As recruiters, we often sit at the coal face of workplace market trends and the consciousness of broader society. It would not be a surprise to hear that for the last two weeks the main topic of conversation between candidates, clients and recruiters has been COVID-19. At other times in my career it has been the dot.com crash, the GFC, royal weddings or Liverpool winning the Champions League (again).
To this end, I can say with some authority, that when I left Australia to take up a role in China in late 2014, Diversity and Inclusion wasn’t a topic at the forefront of conversation in corporate Australia.
Whilst in China, I was surprised at the transparent bias which existed in some organisations when it came to the hiring process. Usually the bias focussed on gender e.g. “please find me a male candidate between the ages of 35 and 45” but at other times the bias could be based on race or other more nefarious labels.
It was fairly confronting to be exposed to such blatant exclusion in a recruitment process but certainly enabled me and the business I was working for to be very selective with the organisations we chose to partner with.
At the same time, this experience in China reminded me of multiple occasions in Australia when presenting shortlists and seeing people from the “right school” getting moved to top of the pile for interviews. Is this more furtive bias any worse than the explicit bias I encountered in Asia? For my mind, the answer is “no”.
Upon returning to the Australian market three and a half years later, I was pleased to discover that the dial had moved on Diversity and Inclusion. The majority of organisations were now talking about the issue and what needed to be done. A number of organisations actually had meaningful inclusion policies in place and were executing the same and then seeing the benefits as well.
At Hydrogen Group, walking into my new role running in Australia, I was received by an office of 100% white-Anglo Saxon males. So, I set the business on course to change our demographics and make our consultant base reflective of our customers. I’m pleased and proud to say that within our leadership group, 50% of the team are female and at a consultant level we have a healthy gender profile allied to a varied ethnic demographic with people from the UK, Ghana, Croatia, Turkey, India, Iraq and even a couple of Australians!
We know for a fact that diverse teams perform better. We have work to do though and certainly need to be conscious of our representation across the age spectrum. But as a business we are attempting to lead the charge on D&I.
In 2018 we began a blog series called ‘Inspiring Business Women’. The genesis of this blog was to interview senior female talent, find out more about their career journey and then share their stories to inspire others. What we found by undertaking this initiative was incredibly valuable, as we were given access to so many do’s and don’ts when it came to inclusion and some sensational D&I agendas which are being further implemented across corporate Australia.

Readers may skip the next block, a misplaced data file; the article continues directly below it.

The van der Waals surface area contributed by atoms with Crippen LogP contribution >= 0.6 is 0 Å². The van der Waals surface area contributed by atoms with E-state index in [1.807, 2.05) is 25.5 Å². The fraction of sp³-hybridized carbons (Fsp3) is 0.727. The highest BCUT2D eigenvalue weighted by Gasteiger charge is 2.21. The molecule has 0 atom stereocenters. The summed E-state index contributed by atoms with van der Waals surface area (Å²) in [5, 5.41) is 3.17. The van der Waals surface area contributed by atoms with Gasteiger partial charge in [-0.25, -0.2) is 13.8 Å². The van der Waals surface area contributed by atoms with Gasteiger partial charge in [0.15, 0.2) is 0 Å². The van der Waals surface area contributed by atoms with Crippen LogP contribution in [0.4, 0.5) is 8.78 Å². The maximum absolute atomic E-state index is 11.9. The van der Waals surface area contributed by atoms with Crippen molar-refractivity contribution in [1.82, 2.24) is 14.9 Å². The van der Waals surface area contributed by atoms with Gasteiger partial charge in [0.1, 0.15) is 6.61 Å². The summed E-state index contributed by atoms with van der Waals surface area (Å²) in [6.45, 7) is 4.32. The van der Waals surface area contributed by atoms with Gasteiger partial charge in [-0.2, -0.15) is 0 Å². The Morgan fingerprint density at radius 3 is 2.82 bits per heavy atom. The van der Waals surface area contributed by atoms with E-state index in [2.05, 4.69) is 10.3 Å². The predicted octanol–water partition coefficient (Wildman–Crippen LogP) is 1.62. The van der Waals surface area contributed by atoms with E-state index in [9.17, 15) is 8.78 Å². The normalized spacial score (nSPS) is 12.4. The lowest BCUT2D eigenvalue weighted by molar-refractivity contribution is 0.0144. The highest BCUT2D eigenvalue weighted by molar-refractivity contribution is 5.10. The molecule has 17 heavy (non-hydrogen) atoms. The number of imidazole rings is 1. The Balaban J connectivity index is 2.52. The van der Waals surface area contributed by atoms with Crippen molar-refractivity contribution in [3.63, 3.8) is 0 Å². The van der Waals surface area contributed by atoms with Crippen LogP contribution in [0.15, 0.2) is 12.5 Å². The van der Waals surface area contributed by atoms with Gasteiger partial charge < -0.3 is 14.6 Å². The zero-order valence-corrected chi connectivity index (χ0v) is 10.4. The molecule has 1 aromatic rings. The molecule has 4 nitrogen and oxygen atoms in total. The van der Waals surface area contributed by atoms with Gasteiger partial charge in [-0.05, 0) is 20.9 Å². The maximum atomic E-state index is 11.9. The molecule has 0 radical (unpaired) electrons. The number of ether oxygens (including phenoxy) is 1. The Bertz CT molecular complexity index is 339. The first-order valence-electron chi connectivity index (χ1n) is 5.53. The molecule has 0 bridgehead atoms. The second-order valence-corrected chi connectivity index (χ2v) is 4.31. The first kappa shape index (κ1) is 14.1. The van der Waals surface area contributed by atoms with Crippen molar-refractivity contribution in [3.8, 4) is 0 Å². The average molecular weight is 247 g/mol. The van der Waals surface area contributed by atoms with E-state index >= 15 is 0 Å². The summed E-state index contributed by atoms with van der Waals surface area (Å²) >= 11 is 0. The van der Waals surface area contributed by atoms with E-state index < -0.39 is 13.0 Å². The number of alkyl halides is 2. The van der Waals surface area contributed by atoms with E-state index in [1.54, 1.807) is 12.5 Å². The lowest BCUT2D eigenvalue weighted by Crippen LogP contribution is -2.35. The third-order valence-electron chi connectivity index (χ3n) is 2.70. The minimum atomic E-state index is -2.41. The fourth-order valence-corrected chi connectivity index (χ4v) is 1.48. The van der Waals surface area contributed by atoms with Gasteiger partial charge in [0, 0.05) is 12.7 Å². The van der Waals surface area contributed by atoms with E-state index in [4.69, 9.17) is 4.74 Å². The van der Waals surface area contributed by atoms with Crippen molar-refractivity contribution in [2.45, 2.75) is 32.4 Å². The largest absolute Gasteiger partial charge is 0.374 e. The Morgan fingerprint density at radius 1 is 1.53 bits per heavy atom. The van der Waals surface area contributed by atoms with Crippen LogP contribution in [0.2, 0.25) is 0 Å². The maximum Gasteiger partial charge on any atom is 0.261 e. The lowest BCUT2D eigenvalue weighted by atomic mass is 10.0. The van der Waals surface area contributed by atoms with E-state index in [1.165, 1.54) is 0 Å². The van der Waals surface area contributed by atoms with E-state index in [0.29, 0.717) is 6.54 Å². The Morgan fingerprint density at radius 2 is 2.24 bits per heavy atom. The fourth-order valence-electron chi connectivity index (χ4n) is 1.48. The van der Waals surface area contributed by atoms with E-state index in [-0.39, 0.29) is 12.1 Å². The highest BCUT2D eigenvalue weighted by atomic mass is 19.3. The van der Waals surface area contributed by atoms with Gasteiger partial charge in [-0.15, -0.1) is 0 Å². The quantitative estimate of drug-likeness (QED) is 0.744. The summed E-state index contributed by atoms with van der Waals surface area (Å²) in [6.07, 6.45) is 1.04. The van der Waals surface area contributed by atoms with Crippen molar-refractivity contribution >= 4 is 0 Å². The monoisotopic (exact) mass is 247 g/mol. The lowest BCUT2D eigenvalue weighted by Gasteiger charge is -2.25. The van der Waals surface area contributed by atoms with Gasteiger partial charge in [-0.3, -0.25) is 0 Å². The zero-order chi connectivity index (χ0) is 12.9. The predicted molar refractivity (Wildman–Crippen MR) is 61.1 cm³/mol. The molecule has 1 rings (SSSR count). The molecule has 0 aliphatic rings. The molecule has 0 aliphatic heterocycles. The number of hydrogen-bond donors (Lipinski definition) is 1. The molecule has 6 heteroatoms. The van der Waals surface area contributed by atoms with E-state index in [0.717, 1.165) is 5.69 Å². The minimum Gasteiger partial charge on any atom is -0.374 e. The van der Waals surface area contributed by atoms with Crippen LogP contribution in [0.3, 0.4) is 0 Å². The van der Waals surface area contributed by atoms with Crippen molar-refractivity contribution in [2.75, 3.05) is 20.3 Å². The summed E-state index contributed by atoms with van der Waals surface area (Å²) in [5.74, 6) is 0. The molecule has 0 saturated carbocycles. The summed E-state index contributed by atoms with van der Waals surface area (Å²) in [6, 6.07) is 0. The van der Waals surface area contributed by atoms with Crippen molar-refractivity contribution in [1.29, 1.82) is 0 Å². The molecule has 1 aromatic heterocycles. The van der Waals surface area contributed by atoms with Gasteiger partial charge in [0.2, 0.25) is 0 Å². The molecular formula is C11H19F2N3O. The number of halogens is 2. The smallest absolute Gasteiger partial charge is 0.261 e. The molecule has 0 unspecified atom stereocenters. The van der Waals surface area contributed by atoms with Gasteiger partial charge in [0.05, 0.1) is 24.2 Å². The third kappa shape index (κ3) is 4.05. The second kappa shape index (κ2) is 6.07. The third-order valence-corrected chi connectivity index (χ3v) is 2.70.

Interestingly though, the biggest learn from conducting these interviews was that whilst the IBW series was well intended, we were getting the concept wrong. D&I is so much bigger than just gender, it is about race, age, disability, sexual orientation, whether someone has children and the list goes on. Focussing on diversity is equally as folly, because you may have the most diverse workforce out there but if you don’t include it then you are missing the point. As Siobhan Hayden said to me (COO of Hashching at the time), “Diversity is being invited to the party, inclusion is being asked to dance.”
That is why we started the #Elements interview series which is focussed on this broader notion of D&I. We hope it can become a go to website for D&I topics in Australia and we’re seeking contributions from people of all backgrounds. This can take the form of interviews, content or thought leadership. If you’d like to get involved, please contact me directly.
On a personal level, I was brought up in South Wales by two fiercely proud working-class parents. My mother started life as a paediatric nurse and often worked in aged care as well in order to be able to go back to University to study Child Protection Law. With support from my father, she brought up my sister and I whilst rising through the ranks of the Child Protection system in the UK. I saw first-hand how hard she had to battle to reach the position she has, the obstacles put in her way because of gender or background and I’d like to think that wouldn’t be the case today. I hope the work Hydrogen Australia is doing to further the D&I agenda will go some way to ensuring that. We also want everyone to share their advice and experiences to help our clients improve their own approaches to D&I.